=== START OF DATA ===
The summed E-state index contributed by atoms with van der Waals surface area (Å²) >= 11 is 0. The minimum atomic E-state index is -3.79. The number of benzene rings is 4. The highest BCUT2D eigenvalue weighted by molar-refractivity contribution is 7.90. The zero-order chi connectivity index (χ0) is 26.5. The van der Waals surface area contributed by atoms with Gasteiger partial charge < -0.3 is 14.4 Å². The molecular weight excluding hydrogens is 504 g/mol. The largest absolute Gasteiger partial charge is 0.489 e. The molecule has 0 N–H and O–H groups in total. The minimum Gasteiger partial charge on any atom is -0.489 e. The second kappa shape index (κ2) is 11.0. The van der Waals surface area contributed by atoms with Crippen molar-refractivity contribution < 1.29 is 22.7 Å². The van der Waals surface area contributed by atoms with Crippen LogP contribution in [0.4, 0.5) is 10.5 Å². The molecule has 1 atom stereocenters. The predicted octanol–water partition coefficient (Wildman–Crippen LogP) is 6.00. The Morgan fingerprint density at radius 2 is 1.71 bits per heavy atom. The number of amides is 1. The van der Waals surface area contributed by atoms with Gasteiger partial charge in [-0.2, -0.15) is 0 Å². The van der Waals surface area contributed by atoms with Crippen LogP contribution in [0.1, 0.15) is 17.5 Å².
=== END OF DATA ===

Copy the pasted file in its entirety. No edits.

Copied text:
The summed E-state index contributed by atoms with van der Waals surface area (Å²) >= 11 is 0. The minimum atomic E-state index is -3.79. The number of benzene rings is 4. The highest BCUT2D eigenvalue weighted by molar-refractivity contribution is 7.90. The zero-order chi connectivity index (χ0) is 26.5. The van der Waals surface area contributed by atoms with Gasteiger partial charge < -0.3 is 14.4 Å². The molecular weight excluding hydrogens is 504 g/mol. The largest absolute Gasteiger partial charge is 0.489 e. The molecule has 0 N–H and O–H groups in total. The minimum Gasteiger partial charge on any atom is -0.489 e. The second kappa shape index (κ2) is 11.0. The van der Waals surface area contributed by atoms with Crippen molar-refractivity contribution < 1.29 is 22.7 Å². The van der Waals surface area contributed by atoms with Crippen LogP contribution in [0.4, 0.5) is 10.5 Å². The molecule has 1 atom stereocenters. The predicted octanol–water partition coefficient (Wildman–Crippen LogP) is 6.00. The Morgan fingerprint density at radius 2 is 1.71 bits per heavy atom. The number of amides is 1. The van der Waals surface area contributed by atoms with Gasteiger partial charge in [-0.2, -0.15) is 0 Å². The van der Waals surface area contributed by atoms with Crippen LogP contribution in [0.1, 0.15) is 17.5 Å².